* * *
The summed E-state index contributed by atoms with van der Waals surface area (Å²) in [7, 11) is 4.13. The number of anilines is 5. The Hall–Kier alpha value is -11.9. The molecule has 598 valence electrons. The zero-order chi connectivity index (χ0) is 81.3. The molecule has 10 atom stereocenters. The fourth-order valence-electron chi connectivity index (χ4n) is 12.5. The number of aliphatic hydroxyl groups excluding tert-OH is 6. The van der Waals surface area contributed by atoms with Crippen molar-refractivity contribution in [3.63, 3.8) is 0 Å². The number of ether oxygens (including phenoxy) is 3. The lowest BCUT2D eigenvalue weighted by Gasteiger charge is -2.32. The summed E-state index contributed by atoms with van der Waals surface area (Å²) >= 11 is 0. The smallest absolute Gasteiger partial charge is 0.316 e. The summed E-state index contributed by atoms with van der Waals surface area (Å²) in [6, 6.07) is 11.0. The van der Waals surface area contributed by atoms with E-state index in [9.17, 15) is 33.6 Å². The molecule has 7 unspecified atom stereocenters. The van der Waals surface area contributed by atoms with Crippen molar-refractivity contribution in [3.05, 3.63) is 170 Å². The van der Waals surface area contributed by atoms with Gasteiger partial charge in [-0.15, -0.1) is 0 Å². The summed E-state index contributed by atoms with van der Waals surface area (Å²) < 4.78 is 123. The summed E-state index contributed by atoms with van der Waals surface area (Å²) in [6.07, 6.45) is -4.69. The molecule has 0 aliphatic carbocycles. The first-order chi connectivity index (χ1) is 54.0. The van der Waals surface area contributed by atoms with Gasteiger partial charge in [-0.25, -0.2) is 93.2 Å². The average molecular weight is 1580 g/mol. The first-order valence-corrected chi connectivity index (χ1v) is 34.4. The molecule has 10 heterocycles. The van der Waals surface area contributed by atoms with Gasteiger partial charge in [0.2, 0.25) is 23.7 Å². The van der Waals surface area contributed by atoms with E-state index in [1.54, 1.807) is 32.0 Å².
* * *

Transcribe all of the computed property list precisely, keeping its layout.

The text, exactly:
The summed E-state index contributed by atoms with van der Waals surface area (Å²) in [7, 11) is 4.13. The number of anilines is 5. The Hall–Kier alpha value is -11.9. The molecule has 598 valence electrons. The zero-order chi connectivity index (χ0) is 81.3. The molecule has 10 atom stereocenters. The fourth-order valence-electron chi connectivity index (χ4n) is 12.5. The number of aliphatic hydroxyl groups excluding tert-OH is 6. The van der Waals surface area contributed by atoms with Crippen molar-refractivity contribution in [3.63, 3.8) is 0 Å². The number of ether oxygens (including phenoxy) is 3. The lowest BCUT2D eigenvalue weighted by Gasteiger charge is -2.32. The summed E-state index contributed by atoms with van der Waals surface area (Å²) >= 11 is 0. The smallest absolute Gasteiger partial charge is 0.316 e. The summed E-state index contributed by atoms with van der Waals surface area (Å²) in [6, 6.07) is 11.0. The van der Waals surface area contributed by atoms with E-state index in [9.17, 15) is 33.6 Å². The molecule has 7 unspecified atom stereocenters. The van der Waals surface area contributed by atoms with Crippen molar-refractivity contribution in [3.05, 3.63) is 170 Å². The van der Waals surface area contributed by atoms with Gasteiger partial charge in [-0.15, -0.1) is 0 Å². The summed E-state index contributed by atoms with van der Waals surface area (Å²) < 4.78 is 123. The summed E-state index contributed by atoms with van der Waals surface area (Å²) in [6.07, 6.45) is -4.69. The molecule has 0 aliphatic carbocycles. The first-order chi connectivity index (χ1) is 54.0. The van der Waals surface area contributed by atoms with Gasteiger partial charge in [-0.25, -0.2) is 93.2 Å². The average molecular weight is 1580 g/mol. The first-order valence-corrected chi connectivity index (χ1v) is 34.4. The molecule has 10 heterocycles. The van der Waals surface area contributed by atoms with Gasteiger partial charge in [0.2, 0.25) is 23.7 Å². The van der Waals surface area contributed by atoms with E-state index in [1.54, 1.807) is 32.0 Å².